A Comparison of Total Knee Replacement Patients Using the Zimmer-Biomet Persona Total Knee System With Different Inserts

  • STATUS
    Recruiting
  • End date
    Aug 1, 2023
  • participants needed
    120
  • sponsor
    Singapore General Hospital
Updated on 31 March 2021

Summary

As demand for knee joint arthroplasties surge, improving long term patients' satisfaction and implant survivorship has become of utmost importance, as patients seek not only to alleviate their condition, but also return to their usual daily activities and sports. Implant type and design plays an important role in this, with many modern designs seeking to replicate the native knee's kinematics and alignment through mimicry of native knee biomechanics in its femoral components, tibial components, and polyethylene bearing inserts.

The Zimmer-Biomet Persona Total Knee Cruciate-Retaining Femoral Component (CR Femur), used in conjunction with the kinematic alignment surgical technique, has been shown to produce better functional outcomes and improved patient satisfaction following total knee arthroplasty. More recently, Zimmer-Biomet introduced the Medial Congruent Bearing (MC Bearing) design to be used with the CR Femur; the design facilitates greater stability through increased anterior lip height compared to the original Cruciate Retaining Bearing (CR Bearing), thus allowing for greater anterior constraint and subluxation resistance that aids in activities requiring deeper flexion or full extension. However, the evidence that this will lead to better patient satisfaction and function is scarce, and requires further study to prove that the MC Bearing is a better insert choice to recommend to both surgeons and patients alike.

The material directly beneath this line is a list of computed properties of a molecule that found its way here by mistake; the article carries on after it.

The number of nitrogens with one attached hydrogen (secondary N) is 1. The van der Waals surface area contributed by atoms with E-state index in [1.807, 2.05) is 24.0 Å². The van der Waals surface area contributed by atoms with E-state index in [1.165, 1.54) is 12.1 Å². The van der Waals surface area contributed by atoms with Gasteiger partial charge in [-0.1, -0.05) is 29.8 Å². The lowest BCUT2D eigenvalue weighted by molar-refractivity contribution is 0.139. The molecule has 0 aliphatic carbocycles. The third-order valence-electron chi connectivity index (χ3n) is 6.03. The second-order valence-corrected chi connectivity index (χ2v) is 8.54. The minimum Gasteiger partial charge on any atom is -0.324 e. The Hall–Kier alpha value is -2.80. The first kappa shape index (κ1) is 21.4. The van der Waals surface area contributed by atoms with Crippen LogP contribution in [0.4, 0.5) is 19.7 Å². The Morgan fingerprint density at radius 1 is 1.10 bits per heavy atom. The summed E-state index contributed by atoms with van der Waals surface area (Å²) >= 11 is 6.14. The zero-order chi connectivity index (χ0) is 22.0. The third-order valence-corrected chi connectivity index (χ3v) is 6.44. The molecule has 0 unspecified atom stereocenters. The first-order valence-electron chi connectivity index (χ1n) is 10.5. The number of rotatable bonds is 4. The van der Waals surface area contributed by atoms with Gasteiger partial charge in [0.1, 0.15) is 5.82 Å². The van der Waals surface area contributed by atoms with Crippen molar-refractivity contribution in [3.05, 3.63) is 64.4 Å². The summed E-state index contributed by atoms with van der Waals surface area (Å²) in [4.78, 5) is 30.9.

120 patients from Singapore General Hospital seeking primary total knee replacement surgery will be recruited for this study, and randomised in a 1:1 ratio to receive either the CR Bearing or the MC Bearing alongside the Zimmer-Biomet CR Femur implant. They will be followed up for two years post-operatively, and their outcomes recorded at specific milestones to be analysed for the impact of insert design on knee function, patient satisfaction and quality of life post-surgery.

Description

There has been an increased demand in knee joint arthroplasties, in part due to rising life expectancies and a growing aging population, as well as increased wear and tear in the knees owing to lifestyle factors. As the demand continues to increase annually, improving long term patients' satisfaction and implant survivorship has become of utmost importance, as patients seek not only to alleviate their condition, but also return to their usual, daily activities and sports. Implant design and geometry plays an important role in this, with many modern designs seeking to replicate the native knee's kinematics and alignment through subtle changes in femoral components, tibial components, and polyethylene bearing inserts. The Zimmer-Biomet Persona Total Knee system tries to replicate the 'feeling' of a native knee through an implant whose design not only stabilises the knee through medial conformity and anterior constraint, but also allows for freer and more natural deep flexion through freer movement of the lateral condyle. The Cruciate-Retaining Femoral Components (CR Femur) of this system, used in conjunction with the kinematic alignment surgical technique, has been shown to produce better functional outcomes and improved patient satisfaction; however, there is a lack of such studies in an Asian population to corroborate these findings.